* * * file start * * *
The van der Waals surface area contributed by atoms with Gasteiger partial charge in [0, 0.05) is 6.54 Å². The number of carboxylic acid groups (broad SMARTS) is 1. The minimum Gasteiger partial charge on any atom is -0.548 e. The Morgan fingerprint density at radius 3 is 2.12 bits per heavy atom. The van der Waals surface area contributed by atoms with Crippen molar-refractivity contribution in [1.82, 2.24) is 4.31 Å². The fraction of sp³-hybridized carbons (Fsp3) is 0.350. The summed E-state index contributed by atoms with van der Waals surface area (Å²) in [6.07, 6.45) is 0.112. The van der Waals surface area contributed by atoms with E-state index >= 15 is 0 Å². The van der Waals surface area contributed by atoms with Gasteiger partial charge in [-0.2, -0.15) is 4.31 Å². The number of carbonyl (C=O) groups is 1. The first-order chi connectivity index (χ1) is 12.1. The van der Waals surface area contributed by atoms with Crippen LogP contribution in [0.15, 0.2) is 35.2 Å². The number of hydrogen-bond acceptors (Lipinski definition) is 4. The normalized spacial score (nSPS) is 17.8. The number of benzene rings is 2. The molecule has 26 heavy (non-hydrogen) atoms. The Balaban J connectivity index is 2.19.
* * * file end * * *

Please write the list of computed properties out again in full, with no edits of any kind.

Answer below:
The van der Waals surface area contributed by atoms with Gasteiger partial charge in [0, 0.05) is 6.54 Å². The number of carboxylic acid groups (broad SMARTS) is 1. The minimum Gasteiger partial charge on any atom is -0.548 e. The Morgan fingerprint density at radius 3 is 2.12 bits per heavy atom. The van der Waals surface area contributed by atoms with Crippen molar-refractivity contribution in [1.82, 2.24) is 4.31 Å². The fraction of sp³-hybridized carbons (Fsp3) is 0.350. The summed E-state index contributed by atoms with van der Waals surface area (Å²) in [6.07, 6.45) is 0.112. The van der Waals surface area contributed by atoms with E-state index >= 15 is 0 Å². The van der Waals surface area contributed by atoms with Gasteiger partial charge in [-0.2, -0.15) is 4.31 Å². The number of carbonyl (C=O) groups is 1. The first-order chi connectivity index (χ1) is 12.1. The van der Waals surface area contributed by atoms with Crippen LogP contribution in [0.15, 0.2) is 35.2 Å². The number of hydrogen-bond acceptors (Lipinski definition) is 4. The normalized spacial score (nSPS) is 17.8. The number of benzene rings is 2. The molecule has 26 heavy (non-hydrogen) atoms. The Balaban J connectivity index is 2.19.